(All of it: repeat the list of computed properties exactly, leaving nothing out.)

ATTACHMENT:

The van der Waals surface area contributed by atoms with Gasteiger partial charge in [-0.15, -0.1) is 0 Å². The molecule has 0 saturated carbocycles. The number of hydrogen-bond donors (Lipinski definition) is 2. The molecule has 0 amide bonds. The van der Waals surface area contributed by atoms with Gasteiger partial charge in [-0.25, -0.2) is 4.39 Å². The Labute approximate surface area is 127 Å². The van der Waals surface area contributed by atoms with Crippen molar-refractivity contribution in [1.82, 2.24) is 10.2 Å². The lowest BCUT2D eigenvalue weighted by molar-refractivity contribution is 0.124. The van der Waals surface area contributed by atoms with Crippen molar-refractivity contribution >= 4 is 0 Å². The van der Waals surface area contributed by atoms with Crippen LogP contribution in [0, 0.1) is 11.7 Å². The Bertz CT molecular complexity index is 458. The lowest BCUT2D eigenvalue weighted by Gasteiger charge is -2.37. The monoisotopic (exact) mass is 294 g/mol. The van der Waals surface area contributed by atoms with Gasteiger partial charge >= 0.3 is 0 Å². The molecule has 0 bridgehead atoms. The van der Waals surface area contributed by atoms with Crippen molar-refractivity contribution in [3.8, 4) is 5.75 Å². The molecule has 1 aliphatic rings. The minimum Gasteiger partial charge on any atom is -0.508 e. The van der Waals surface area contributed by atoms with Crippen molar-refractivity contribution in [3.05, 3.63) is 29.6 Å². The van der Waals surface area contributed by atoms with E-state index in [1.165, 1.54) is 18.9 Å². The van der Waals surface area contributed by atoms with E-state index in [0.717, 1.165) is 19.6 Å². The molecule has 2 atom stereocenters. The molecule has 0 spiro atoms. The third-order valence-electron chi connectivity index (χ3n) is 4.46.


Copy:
The van der Waals surface area contributed by atoms with Gasteiger partial charge in [-0.15, -0.1) is 0 Å². The molecule has 0 saturated carbocycles. The number of hydrogen-bond donors (Lipinski definition) is 2. The molecule has 0 amide bonds. The van der Waals surface area contributed by atoms with Gasteiger partial charge in [-0.25, -0.2) is 4.39 Å². The Labute approximate surface area is 127 Å². The van der Waals surface area contributed by atoms with Crippen molar-refractivity contribution in [1.82, 2.24) is 10.2 Å². The lowest BCUT2D eigenvalue weighted by molar-refractivity contribution is 0.124. The van der Waals surface area contributed by atoms with Crippen molar-refractivity contribution >= 4 is 0 Å². The van der Waals surface area contributed by atoms with Crippen LogP contribution in [0, 0.1) is 11.7 Å². The Bertz CT molecular complexity index is 458. The lowest BCUT2D eigenvalue weighted by Gasteiger charge is -2.37. The monoisotopic (exact) mass is 294 g/mol. The van der Waals surface area contributed by atoms with Gasteiger partial charge >= 0.3 is 0 Å². The molecule has 0 bridgehead atoms. The van der Waals surface area contributed by atoms with Crippen molar-refractivity contribution in [3.8, 4) is 5.75 Å². The molecule has 1 aliphatic rings. The minimum Gasteiger partial charge on any atom is -0.508 e. The van der Waals surface area contributed by atoms with Crippen molar-refractivity contribution in [3.05, 3.63) is 29.6 Å². The van der Waals surface area contributed by atoms with E-state index in [1.165, 1.54) is 18.9 Å². The van der Waals surface area contributed by atoms with E-state index in [0.717, 1.165) is 19.6 Å². The molecule has 2 atom stereocenters. The molecule has 0 spiro atoms. The third-order valence-electron chi connectivity index (χ3n) is 4.46.